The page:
- Remote Fiji Root: The folder containing fiji or ImageJ on this host.
- Remote File Root: The shared network folder relative to this host.
- Shell: SSH Shell or Insecure Socket Shell
- keyfile: Your ssh keyfile, as generated in Linux by ssh-keygen
- executable: either fiji or ImageJ
- ssh-port: the ssh port for this host
- Click OK
- When you have added all of your nodes, click OK
Client nodes may also be started locally, ie, by walking over to them and using a keyboard and mouse (or script). This requires insecure socket connections, and is not recommended on untrusted networks.
On the root node, once the cluster is started, click the Start Insecure Server button.
On the client node:
- Start Fiji
- From the ImageJ window, select Plugins->Cluster->Attach to Cluster...
- Enter the hostname and port for your root node
- Click OK
- Run ./fiji --full-classpath --main-class edu.utexas.clm.archipelago.Fiji_Archipelago root.node.hostname port
The default port is 4012.
Configuration on a Proprietary Cluster
Archipelago may be run on a proprietary cluster, for instance one running SLURM or qsub, by scripting the creation of an .arc configuration file and passing it as an argument to the Fiji or ImageJ executable. An example showing how this is done on the vnc queue of the TACC stampede cluster is available.
Clicking the Save to Configuration File... button will save the current configuration to an xml file for later use. This will save the root node configuration, as well as any nodes that appear in the Configure Cluster Nodes... dialog. This excludes any nodes that have stopped or crashed.
Click the Load Configuration File... button to load an existing configuration file. This will automatically configure the root node and any client nodes indicated in the file. The cluster should be startable immediately afterward.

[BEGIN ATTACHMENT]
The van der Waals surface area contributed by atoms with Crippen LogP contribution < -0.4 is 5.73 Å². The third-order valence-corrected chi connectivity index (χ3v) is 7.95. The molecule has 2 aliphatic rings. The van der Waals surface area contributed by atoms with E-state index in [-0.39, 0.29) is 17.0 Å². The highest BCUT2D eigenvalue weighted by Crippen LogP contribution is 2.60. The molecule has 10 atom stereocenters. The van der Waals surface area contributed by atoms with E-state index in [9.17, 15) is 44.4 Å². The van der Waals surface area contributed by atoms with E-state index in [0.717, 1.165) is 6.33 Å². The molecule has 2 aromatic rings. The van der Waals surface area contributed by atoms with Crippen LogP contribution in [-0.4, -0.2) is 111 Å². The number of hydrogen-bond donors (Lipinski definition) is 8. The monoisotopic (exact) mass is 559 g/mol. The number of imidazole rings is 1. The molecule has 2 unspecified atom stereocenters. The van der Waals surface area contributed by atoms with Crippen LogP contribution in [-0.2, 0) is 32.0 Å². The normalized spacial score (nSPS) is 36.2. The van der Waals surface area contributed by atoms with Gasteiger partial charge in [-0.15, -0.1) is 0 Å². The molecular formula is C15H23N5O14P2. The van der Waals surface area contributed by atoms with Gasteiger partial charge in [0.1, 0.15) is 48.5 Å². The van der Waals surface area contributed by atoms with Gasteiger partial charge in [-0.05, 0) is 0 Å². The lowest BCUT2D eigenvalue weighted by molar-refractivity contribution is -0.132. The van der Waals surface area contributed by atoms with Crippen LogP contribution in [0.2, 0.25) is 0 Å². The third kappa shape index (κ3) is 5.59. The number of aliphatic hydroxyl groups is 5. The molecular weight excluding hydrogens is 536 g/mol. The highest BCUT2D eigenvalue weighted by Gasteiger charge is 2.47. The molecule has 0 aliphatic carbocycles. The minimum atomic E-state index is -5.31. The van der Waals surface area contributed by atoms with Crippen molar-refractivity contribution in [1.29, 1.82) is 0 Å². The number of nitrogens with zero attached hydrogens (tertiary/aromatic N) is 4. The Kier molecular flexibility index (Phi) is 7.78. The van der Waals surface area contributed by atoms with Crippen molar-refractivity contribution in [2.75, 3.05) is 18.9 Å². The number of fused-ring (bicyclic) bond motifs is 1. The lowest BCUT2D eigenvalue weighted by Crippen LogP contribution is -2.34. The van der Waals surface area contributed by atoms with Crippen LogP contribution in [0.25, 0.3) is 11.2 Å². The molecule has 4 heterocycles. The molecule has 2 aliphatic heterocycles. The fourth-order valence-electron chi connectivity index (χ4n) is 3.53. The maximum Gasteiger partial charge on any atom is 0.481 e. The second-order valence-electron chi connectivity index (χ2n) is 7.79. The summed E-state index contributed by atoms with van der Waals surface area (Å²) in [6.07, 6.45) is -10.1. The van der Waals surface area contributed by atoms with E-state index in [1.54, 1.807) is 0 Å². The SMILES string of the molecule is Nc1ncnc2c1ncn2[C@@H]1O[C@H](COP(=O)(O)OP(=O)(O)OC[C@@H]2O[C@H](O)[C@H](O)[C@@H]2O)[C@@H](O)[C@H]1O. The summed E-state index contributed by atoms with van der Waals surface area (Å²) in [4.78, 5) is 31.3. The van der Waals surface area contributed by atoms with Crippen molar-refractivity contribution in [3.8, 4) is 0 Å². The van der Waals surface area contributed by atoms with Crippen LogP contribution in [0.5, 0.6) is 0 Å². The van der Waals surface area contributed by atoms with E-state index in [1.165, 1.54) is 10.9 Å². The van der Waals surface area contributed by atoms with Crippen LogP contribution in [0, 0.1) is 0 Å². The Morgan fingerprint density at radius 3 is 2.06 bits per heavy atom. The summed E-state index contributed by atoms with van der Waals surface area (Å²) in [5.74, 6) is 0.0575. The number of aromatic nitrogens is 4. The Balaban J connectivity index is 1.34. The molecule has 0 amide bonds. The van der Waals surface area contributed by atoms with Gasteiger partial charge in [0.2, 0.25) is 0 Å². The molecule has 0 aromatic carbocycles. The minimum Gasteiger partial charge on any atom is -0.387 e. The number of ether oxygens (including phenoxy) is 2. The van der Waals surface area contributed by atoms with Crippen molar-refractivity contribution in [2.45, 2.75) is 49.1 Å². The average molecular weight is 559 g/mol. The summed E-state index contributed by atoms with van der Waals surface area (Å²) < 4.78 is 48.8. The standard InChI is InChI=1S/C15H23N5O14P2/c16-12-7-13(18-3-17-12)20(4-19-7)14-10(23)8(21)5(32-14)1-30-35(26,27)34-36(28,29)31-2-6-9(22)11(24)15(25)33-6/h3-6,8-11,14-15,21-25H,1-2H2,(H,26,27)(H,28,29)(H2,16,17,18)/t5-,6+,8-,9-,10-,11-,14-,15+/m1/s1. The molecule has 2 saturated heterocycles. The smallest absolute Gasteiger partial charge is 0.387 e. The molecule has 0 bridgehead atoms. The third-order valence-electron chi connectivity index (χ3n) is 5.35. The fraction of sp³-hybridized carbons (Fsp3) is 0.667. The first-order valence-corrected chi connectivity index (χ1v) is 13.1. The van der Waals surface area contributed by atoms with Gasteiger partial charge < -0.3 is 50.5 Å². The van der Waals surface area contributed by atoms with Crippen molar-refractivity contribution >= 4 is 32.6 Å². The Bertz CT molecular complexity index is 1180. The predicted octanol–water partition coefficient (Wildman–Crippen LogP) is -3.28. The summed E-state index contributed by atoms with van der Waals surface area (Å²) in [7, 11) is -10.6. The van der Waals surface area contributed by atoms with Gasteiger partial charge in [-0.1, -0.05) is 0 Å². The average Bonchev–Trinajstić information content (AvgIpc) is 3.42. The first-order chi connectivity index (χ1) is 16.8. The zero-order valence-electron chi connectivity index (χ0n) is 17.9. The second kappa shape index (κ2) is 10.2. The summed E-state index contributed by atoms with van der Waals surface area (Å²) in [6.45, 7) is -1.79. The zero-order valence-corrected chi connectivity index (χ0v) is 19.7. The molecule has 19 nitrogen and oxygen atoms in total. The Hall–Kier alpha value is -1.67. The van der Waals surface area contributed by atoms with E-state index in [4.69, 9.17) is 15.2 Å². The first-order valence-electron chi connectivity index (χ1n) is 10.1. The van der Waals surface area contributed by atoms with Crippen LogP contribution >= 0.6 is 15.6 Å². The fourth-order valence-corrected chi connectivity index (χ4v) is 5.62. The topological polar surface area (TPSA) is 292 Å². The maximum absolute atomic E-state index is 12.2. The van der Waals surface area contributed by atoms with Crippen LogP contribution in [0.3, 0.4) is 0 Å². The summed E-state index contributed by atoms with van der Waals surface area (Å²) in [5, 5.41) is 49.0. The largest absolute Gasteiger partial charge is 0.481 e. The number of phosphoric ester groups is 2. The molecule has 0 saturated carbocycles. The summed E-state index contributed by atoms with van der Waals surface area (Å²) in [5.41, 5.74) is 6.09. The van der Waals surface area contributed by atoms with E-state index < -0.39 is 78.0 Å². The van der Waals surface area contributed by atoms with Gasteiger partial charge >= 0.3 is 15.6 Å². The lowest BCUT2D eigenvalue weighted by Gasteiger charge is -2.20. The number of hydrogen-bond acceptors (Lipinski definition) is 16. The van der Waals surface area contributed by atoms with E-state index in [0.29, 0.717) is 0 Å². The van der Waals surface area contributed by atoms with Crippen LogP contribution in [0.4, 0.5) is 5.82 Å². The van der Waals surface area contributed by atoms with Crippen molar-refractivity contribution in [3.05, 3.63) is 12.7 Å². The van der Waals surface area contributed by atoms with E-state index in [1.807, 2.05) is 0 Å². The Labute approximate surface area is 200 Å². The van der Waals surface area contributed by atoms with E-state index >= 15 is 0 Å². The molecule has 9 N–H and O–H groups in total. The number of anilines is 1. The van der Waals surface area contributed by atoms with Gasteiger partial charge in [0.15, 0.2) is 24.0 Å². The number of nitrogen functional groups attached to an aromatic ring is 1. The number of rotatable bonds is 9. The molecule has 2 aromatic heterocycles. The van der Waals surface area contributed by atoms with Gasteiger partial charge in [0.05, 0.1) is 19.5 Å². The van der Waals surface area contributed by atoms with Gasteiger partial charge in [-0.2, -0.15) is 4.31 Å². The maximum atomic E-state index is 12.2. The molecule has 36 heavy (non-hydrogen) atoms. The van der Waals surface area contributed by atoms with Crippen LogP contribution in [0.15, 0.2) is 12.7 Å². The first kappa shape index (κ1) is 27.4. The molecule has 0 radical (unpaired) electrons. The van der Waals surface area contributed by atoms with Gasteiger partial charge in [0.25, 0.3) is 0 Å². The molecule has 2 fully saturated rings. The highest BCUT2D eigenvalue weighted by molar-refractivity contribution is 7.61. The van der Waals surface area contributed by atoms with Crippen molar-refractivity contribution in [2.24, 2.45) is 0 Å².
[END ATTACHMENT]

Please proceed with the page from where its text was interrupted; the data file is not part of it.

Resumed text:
Start the Cluster
Click the Start Cluster button. When the cluster is running, this button will change to Stop Cluster. When clicked, the cluster and all running client nodes will stop.
Start the Server
To allow "volunteer nodes" to attach, click the Start Insecure Server button. This starts a server on the default port of 4012. The socket is insecure and unencrypted, and therefore may pose a security risk.
Show Node Statistics
Clicking the Show Node Statistics button will open a dialog that displays usage stats for running client nodes:
- Host: the hostname of the client node in question
- state: the state of the node, active, inactive, or stopped.
- n Jobs: k/n, where there are k running processes out of n available cores.
- Beat: Client nodes send a heartbeat message to the root node approximately once per second. This indicates the length of time since the last heartbeat was received.
- MB Used: The number of megabytes of RAM used by Fiji's JVM on the client node.
- MB Total: The number of megabytes of RAM that are available to the remote JVM.
- Stop: Click this button to shut the client node down. Any running processes will be rescheduled on other nodes, once they become available.
Select this checkbox if you would like to display debug output on your command line. This is potentially verbose, but should include useful information if your cluster behaves erroneously.
The Cluster class provides ExecutorServices through Cluster.getService(n). The argument n may be either an int or a float. If an int, any processes submitted to the ExecutorService are assumed to require n number of cores. If a float, processes are assumed to require a fraction n of the available resources of any given computer. For most usage cases, Cluster.getCluster().getService(1) will return the desired service.
To make this work, submissions to a Cluster are serialized and transmitted to a remote instance of Fiji. The returned result is serialized remotely, then retrieved by the root node. Any submitted Callable or Runnable must implement Serializable. Failure to do so will result in a NotSerializableException at runtime. A consequence of Serialization is that the deep equality of objects is not preserved. In other words, a Callable that is designed to return an object that has been instantiated prior to submission will effectively return a clone.
While many Clusters may exist on a single root node, only one is "official." This instance is referenced by Cluster.getCluster(). Cluster.activeCluster() indicates whether there is existing active Cluster.